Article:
Does Your Morning Coffee Really Make You Eat Less?

MedicalResearch.com Interview with:
Coffee being poured Coffee pot pouring cup of coffee. copyright American Heart Association
Leah Panek-Shirley, PhD

Assistant Professor
Buffalo State College
Health, Nutrition, and Dietetics
Houston Texas

MedicalResearch.com: What is the background for this study? What are the main findings?


Response:
The findings of existing previous research evaluating the effects of caffeine on appetite and eating are equivocal.

This study evaluated the effects of no (0 mg/kg body weight, e.g. placebo), low (1 mg/kg body weight), and moderate (3 mg/kg body weight) doses of caffeine in juice on appetite and eating in the laboratory and under free-living conditions.

While this study identified a small decrease (about 70 calories) in caloric intake after consuming the low (1 mg/kg) dose of caffeine in the laboratory at breakfast, this difference did not persist throughout the entire day.  In addition, there were no differences in hunger, fullness, thirst, or desire to eat as a result of caffeine.

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Intranasal Oxytocin Reduced Calorie Consumption in Men

Elizabeth A. Lawson, M.D., M.M.Sc. Assistant Professor of Medicine Harvard Medical School Director, Interdisciplinary Oxytocin Research Program Neuroendocrine Unit Massachusetts General Hospital Boston, MA 02114MedicalResearch.com Interview with:
Elizabeth A. Lawson, M.D., M.M.Sc.
Assistant Professor of Medicine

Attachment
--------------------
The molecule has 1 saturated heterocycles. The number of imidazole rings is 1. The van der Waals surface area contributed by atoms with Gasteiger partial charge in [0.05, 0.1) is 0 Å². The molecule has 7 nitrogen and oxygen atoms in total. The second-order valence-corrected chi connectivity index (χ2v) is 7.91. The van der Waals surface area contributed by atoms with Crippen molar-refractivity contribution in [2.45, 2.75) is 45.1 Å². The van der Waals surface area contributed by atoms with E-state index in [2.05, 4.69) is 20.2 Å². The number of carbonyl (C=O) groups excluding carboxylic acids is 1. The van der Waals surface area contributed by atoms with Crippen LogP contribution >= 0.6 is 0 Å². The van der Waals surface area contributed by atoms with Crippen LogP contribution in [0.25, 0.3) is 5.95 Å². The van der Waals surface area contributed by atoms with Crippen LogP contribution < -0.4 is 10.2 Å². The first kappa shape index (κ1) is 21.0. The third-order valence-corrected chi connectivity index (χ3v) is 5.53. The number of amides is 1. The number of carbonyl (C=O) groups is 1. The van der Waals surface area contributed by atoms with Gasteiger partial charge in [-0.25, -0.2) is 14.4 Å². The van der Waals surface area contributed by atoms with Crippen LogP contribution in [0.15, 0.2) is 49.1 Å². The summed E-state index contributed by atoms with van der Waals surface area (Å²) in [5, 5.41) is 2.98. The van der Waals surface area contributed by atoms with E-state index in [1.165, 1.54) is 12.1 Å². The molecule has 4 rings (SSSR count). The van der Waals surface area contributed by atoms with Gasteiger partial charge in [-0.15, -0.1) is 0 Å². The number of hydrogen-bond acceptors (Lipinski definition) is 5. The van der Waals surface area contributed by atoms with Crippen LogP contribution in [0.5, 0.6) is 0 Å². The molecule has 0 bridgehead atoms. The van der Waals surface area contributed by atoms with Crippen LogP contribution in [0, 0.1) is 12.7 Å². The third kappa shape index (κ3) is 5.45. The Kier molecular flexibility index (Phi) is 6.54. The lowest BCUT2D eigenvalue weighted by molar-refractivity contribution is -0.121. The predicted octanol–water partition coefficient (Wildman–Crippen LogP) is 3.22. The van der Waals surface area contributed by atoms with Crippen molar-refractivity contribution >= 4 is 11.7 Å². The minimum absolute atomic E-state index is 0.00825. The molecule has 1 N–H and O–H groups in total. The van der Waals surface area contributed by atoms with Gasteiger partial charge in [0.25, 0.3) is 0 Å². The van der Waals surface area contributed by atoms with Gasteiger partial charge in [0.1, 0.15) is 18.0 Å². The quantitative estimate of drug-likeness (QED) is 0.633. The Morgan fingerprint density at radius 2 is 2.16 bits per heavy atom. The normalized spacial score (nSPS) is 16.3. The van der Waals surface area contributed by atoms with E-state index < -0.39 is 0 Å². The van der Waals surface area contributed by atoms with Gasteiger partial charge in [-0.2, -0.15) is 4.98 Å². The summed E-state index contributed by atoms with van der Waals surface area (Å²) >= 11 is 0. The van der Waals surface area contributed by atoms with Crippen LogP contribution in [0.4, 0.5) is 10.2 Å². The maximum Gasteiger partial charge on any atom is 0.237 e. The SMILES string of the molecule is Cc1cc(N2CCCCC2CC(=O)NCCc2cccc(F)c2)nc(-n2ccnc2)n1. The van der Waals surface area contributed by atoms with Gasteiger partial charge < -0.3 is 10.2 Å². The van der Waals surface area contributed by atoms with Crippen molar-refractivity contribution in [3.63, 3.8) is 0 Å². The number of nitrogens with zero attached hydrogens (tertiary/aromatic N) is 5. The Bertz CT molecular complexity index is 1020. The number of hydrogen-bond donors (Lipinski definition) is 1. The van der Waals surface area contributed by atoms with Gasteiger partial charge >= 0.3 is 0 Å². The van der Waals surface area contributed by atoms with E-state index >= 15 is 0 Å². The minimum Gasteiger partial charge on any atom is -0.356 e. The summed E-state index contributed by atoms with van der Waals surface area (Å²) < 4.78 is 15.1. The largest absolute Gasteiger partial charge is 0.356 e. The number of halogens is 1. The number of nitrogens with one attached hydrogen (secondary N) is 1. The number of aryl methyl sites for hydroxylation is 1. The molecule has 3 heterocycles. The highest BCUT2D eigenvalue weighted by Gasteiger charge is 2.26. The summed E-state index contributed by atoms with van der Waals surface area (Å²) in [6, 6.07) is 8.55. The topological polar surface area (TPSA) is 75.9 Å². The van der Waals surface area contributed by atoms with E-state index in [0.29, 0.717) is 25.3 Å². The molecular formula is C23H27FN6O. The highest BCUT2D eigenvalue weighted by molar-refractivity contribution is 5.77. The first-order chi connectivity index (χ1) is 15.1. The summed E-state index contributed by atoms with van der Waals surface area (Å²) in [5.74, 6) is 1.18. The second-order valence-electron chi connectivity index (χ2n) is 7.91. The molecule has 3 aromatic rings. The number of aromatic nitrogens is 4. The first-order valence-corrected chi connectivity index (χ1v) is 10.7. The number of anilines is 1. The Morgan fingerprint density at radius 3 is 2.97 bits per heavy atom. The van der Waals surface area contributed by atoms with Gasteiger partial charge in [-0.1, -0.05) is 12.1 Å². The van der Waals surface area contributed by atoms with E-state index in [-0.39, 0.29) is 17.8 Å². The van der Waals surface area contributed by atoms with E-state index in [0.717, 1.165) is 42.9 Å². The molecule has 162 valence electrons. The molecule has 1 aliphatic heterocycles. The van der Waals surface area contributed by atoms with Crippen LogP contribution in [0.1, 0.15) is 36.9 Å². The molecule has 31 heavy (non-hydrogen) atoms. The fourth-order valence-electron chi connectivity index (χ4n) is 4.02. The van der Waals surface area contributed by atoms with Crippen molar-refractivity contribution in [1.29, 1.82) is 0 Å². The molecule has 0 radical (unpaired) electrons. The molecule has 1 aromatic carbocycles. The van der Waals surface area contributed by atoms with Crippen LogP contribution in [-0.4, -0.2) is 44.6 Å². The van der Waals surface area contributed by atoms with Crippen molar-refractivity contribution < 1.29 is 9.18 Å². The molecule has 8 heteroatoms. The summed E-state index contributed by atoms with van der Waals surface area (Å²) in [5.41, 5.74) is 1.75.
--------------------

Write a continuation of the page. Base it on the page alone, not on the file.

Harvard Medical School
Director, Interdisciplinary Oxytocin Research Program
Neuroendocrine Unit Massachusetts General Hospital
Boston, MA 02114

Medical Research: What is the background for this study? What are the main findings?

Response: Oxytocin is a hormone produced in the brain that has been shown to reduce food intake in animal studies. The role of oxytocin on appetite and food consumption in humans is not well understood. We therefore performed a randomized, placebo controlled cross-over study of single dose administration of intranasal oxytocin (Syntocinon, Novartis) in healthy men. Subjects presented fasting in the early morning and were randomized to receive 24 IU intranasal oxytocin or placebo. They selected breakfast from a menu and were offered double portions. The caloric content of the food they ate was calculated. They returned for a second visit, which was the same except for this time, they received the other treatment (placebo or oxytocin). There was no difference in how much food the men reported eating in the three days leading up to each of the study visits. On average, the men ate 122 fewer calories and about 9 grams less fat after receiving oxytocin compared to placebo. There was also evidence that oxytocin resulted in greater use of fat as a fuel for the body, and improved insulin sensitivity.

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Protein Suppresses Appetite More Than Fat or Carbohydrates

Anestis Dougkas, MSc, PhD Food for Health Science Centre Lund University Lund, SwedenMedicalResearch.com Interview with:
Anestis Dougkas, MSc, PhD
Food for Health Science Centre
Lund University Lund, Sweden

MedicalResearch: What is the background for this study?

Dr. Dougkas: There has been an increased interest in the macronutrient profile of diets and meals as a factor that influences appetite. Dietary protein is considered as the most satiating macronutrient, yet there is little evidence on whether the effects observed are attributed to the protein or to the concomitant manipulation of carbohydrates and fat. The aim was to examine the effect of consumption of beverages varying in macronutrient content on appetite ratings, energy intake and appetite-regulating hormones.